By 1876, the Catholic community of Wauconda celebrated Mass every other Sunday with the mission priest, Father Patrick O’Neill. Father O’Neill was from St. Patrick’s Church at the Donnelly Settlement in Hartland (now a part of the Rockford diocese). Murray Settlement parishoners were quickly outgrowing their tiny log church.
Window 6 – (The Old White Church)
Land was purchased from Justice Bangs and in 1877 a new structure was build in Wauconda at the corners of Rt. 176 and Church Street. It was a handsome, one-story, frame building with a stately steeple and spire. The dome-shaped sanctuary surrounding the altar and the beautiful stained glass windows made the tiny church a showplace in Lake County. On August 6, 1877, the Feast Day of the Transfiguration, Bishop Thomas Foley dedicated the new church. Father Patrick O’Neill renamed the church Transfiguration, in honor of the Patronal Feast Day of the parish.
In the 27 years that Father O’Neill served as Transfiguration’s missionary pastor, he saw the community grow from a small farming settlement into a respectable and prospering village. There were several industries around town, including: a saw and grist mill on the lake at the end of Mill Street; a foundry and blacksmith shop on Main Street; a limestone kiln; and a brick yard on the Cook farm.
By the turn of the century, Wauconda was linked to the bustling communities around it by the independently owned Palatine, Lake Zurich and Wauconda Railway Systems. The steam locomotive’s rails followed what is now Old Rand Road. In Palatine, its products were loaded on the Northwestern Railroad and shipped to Chicago. Wauconda hauled milk and livestock into the city; in return, the little train would carry coal, groceries and passengers back to Wauconda. The complexion of the village was beginning to change.
So was the complexion of the church. Transfiguration welcomed its first resident priest, the Reverend Steven Woulfe in 1903. It was at this time that the church was formally established as a self-sufficient parish. During the 7 years that Father Woulfe served the Catholic community in Wauconda, he oversaw the construction of the rectory. This grand, two-story frame building next to the church was used as a rectory and home for priests until 1979 at which time the building was sold and moved to the corner of Mill and Church Streets. It is now a private residence.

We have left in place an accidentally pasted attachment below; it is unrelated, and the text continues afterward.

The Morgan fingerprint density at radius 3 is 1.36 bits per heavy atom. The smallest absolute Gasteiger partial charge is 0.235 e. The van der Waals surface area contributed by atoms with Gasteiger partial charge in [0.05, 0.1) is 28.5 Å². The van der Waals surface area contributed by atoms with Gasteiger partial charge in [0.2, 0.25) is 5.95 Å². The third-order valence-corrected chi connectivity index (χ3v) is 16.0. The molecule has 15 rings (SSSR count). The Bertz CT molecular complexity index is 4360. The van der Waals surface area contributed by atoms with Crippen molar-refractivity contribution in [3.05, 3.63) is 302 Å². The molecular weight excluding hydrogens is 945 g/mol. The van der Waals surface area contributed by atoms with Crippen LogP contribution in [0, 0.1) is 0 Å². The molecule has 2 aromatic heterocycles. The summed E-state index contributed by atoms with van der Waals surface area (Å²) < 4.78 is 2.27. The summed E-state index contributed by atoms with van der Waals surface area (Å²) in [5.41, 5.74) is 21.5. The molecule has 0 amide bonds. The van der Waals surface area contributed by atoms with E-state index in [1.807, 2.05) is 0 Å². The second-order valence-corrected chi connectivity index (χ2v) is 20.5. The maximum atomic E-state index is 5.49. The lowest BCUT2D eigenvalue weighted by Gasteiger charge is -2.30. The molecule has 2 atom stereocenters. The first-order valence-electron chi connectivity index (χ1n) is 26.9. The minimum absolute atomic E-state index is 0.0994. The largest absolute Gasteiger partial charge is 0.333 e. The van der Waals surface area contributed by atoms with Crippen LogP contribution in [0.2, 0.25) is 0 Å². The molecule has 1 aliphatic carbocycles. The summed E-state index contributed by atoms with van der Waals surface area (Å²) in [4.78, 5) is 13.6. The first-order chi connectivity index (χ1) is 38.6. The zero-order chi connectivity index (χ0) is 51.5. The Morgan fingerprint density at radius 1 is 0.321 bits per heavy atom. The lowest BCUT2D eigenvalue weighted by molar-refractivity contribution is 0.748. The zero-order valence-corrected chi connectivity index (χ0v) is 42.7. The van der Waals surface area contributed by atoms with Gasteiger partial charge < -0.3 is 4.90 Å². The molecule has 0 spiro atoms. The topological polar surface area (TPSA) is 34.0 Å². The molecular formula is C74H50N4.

Father Burke became interim Pastor for 1 year in 1911 until Father Thomas Murphy was appointed Pastor of Transfiguration Parish in 1912. Wauconda was still a rural farming community with a year-round population of less than 400 people. There was no gas, electricity, sewer or water service. At night, the main streets of the village were illuminated by kerosene lanterns tied to ropes. The ropes were stretched across the unpaved roads, leaving the lanterns suspended in midair. At dusk, the Village Marshall would lower the lanterns, light them and rehang them. At dawn, he would snuff out the wick, refill the lanterns and rehang them.
It was 1922 when Wauconda was finally linked to the rest of the world by paved roads. Ironically, the little train that hauled gravel to build these highways went out of business because trucking was a quicker and more efficient way of transporting supplies. In 1921 Father Gahagan became pastor of Transfiguration parish. He was a kind and dignified man, beloved by parishioners and townspeople alike. Following his death in 1943, Father John Mulligan, the parish administrator, assumed parish responsibilities.
Father Mulligan, as with many Americans affected by the stock market crash in 1929, did not trust the banking system. It was not unusual for the priest to pay church bills with Sunday collections that had been stashed under the corners of the rectory rug.
The village’s natural beauty and its easy accessibility to Chicago, made it a popular resort spot for families living in the city. During these years, the Catholic community’s population began to swell to overflowing, especially during the hot summer months.